When he was not doing bar work, he was doing community service.  He served as a state representative, and as president of the school board, and he served on the boards of this organization and that -- the Salvation Army and the Boy Scout Council and the Rotary Club, the local hospital and the Methodist church -- and in a larger context, he was President of the State Historical Society and one of the first members of the Missouri Commission on Human Rights.  These activities took him away from the office, too, but it was his way of giving something back to his community.  Though he was the consummate lawyer as public citizen, we didn't see how so much free work paid off for the firm.

Despite these blows to the firm's bottom line, and the desire of the others of us in the firm to take something home at the end of the year, he insisted that a good part of whatever income was left over be reinvested in the firm, which to him meant the firm's library.  He thought that to be a good lawyer, one had to be a scholarly lawyer, and to be a scholarly lawyer, one had to have books.  He was not a man of excess, except when it came to books.  The consequence of his excessiveness was that the firm had the best library in the area, and he opened the library to every lawyer in the area.  He had the complete reporter system, state and federal, so that you could find anything from an ancient case in the first series of Northeast Reporter, to a case hot off the press in Southern Second, to an obscure case in the Federal Rules Decisions.  He had both Am.Jur.2d and C.J.S.  He had law reviews from Washburn to Harvard, and stacks of big, thick, digests dating back to the dawn of time.  He even subscribed to the Congressional Record and the U.S. Code Congressional and Administrative News -- the legislative history of the U.S. Congress.   With all this, the overhead at the firm was out of control, and it is a wonder we ever made any money at all.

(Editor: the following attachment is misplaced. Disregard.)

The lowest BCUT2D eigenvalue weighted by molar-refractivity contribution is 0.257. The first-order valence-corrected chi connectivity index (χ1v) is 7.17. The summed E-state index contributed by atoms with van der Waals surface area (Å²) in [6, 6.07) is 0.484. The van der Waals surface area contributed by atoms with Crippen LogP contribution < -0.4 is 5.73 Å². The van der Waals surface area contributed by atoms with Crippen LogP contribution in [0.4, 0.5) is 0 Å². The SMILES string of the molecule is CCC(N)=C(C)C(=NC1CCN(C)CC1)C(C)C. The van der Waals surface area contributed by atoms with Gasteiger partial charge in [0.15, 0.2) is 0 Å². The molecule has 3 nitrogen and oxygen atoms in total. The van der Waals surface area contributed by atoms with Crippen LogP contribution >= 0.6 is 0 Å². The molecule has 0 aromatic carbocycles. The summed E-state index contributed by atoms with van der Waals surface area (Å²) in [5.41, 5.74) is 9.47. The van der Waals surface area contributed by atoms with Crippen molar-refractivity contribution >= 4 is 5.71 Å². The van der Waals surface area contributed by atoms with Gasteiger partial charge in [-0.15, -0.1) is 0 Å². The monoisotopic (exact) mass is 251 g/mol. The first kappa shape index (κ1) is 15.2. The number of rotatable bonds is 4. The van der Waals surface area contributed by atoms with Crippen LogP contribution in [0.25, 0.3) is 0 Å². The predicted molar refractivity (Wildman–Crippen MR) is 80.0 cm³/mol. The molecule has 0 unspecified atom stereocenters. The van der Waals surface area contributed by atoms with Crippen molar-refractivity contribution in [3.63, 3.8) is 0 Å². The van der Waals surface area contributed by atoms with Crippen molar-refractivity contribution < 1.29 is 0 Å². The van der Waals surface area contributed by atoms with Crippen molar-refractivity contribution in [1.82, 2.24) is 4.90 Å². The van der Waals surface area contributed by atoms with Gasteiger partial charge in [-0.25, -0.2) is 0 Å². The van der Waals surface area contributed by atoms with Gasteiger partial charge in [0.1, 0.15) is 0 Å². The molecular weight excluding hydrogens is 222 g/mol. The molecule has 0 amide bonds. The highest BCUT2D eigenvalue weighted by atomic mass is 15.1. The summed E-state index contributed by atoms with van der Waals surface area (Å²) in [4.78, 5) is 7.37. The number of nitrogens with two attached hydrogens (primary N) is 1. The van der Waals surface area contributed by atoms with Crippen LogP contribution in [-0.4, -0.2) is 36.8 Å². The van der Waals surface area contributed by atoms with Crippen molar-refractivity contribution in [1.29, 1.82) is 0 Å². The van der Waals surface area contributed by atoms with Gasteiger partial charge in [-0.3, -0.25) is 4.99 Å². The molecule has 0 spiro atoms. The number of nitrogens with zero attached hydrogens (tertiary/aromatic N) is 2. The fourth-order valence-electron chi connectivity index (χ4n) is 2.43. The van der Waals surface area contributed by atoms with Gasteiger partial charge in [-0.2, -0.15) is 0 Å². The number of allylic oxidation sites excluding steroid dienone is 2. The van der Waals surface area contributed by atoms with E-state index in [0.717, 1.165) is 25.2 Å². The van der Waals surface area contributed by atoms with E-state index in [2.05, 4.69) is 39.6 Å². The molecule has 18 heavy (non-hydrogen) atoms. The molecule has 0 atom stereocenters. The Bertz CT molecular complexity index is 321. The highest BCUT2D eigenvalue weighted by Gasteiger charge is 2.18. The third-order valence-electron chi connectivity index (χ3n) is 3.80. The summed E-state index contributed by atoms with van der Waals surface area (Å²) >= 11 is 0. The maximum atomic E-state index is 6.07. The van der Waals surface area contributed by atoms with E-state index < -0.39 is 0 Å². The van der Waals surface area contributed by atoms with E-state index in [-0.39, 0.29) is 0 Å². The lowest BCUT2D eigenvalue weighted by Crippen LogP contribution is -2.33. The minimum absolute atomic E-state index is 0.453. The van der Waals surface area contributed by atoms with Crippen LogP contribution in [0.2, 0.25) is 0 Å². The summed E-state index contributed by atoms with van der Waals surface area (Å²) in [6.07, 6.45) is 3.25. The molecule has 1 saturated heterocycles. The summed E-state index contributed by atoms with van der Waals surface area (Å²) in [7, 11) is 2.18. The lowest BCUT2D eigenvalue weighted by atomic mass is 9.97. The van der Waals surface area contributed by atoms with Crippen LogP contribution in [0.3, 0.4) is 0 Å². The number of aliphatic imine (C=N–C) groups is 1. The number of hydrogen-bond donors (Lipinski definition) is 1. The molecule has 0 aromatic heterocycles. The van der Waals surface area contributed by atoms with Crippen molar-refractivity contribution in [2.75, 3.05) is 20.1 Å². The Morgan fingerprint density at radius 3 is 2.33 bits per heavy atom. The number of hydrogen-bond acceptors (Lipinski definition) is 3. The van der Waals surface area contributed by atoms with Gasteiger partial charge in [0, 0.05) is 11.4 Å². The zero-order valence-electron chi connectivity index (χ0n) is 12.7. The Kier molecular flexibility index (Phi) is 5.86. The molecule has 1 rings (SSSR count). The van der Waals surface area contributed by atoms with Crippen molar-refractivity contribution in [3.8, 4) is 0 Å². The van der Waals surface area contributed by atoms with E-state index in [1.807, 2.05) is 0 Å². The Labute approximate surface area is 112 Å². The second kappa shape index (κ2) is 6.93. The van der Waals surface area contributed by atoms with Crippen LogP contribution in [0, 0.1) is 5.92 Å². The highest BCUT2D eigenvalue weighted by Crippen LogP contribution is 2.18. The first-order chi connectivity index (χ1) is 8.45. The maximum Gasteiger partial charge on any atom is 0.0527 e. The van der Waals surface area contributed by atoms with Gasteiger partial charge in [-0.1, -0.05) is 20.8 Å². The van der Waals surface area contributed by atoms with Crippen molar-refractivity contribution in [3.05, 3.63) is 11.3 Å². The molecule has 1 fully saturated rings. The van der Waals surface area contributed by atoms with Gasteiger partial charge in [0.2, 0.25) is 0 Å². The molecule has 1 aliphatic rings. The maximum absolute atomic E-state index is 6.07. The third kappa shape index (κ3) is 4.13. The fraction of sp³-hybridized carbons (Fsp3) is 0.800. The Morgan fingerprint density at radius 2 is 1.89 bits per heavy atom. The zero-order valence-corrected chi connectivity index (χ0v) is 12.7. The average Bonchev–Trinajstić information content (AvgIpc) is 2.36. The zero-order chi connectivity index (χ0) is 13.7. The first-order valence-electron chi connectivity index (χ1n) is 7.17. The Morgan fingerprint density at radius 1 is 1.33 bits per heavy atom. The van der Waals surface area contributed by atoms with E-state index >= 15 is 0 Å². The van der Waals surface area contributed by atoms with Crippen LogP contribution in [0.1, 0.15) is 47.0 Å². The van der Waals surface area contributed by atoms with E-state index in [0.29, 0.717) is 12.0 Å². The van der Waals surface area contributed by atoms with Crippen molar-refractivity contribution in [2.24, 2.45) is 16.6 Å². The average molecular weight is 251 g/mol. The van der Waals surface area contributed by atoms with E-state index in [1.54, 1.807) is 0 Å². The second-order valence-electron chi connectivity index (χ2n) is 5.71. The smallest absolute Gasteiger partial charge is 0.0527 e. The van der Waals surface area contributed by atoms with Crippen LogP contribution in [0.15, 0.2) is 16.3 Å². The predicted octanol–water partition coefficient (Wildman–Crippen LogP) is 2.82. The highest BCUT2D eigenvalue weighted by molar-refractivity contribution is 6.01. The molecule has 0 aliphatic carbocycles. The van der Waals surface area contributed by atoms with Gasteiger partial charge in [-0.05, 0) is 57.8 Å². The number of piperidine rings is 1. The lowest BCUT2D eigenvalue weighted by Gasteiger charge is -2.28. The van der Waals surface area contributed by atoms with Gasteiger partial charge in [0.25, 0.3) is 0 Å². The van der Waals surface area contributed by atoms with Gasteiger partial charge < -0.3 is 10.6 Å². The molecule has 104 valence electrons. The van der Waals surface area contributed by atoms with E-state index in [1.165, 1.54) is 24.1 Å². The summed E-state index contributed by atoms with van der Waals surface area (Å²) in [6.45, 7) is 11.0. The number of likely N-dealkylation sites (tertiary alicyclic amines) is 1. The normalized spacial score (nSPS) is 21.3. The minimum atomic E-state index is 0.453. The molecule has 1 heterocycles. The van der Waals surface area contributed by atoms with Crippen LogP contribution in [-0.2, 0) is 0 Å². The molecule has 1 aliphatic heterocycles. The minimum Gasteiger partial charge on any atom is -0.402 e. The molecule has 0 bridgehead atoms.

But ultimately, what we learned from the way he handled the moneymaking part of the practice, was that even with the untold hours that were lost representing clients who couldn't pay, and the unnecessary reduction in charges for the clients who could pay, and the inordinate amount of time out of the office doing public service, and the insistence on reinvesting the income back in the firm, at the end of the year, there always was money left over.  To be sure, some years were better than others, but there was always money left over, good money, and that is what we took home.  The fact is, he brought in more business to the firm than he and the others in the firm could ever do.  And that is the wonderful irony of it all.  Despite his utter lack of greed, or maybe because of it, he brought in more business than we could do, and there was always good money left over.

Let me capsulize the lessons of his mentorship in this simple way: The greatest honor of his life, aside from the fact that he was married to my grandmother for 63 years, was the honor of being a lawyer.
How would it be if all of us held our chosen profession in such high esteem?

*     *     *

One of the privileges of my position is to preside over the traditional and joyful ceremony at the Supreme Court at which the new law school graduates who have passed the bar exam are sworn in as members of The Missouri Bar.  At President Levings' suggestion, I will conclude by asking each lawyer in attendance to reaffirm your oath of admission.  A copy of the oath has been provided for that purpose, and as you senior counselors will see, there is no longer a reference to terms like "filthy lucre," but the substance is the same.  All those lawyers who are able, please rise, raise your right hand, and repeat with me in unison the oath of admission.  

I do solemnly swear that I will support the Constitution of the United States
and the Constitution of the State of Missouri;

That I will maintain the respect due courts of justice, judicial officers
and members of my profession and will at all times conduct myself
with dignity becoming an officer of the Court in which I appear;

That I will never seek to mislead the judge or jury
by any artifice or false statement of fact or law;

That I will at all times conduct myself in accordance
with the Rules of Professional Conduct;  and,

That I will practice law to the best of my knowledge and ability
and with consideration for the defenseless and oppressed.

So help me God.

As I say to the newly admitted lawyers: Congratulations, welcome to the profession of law, and Godspeed!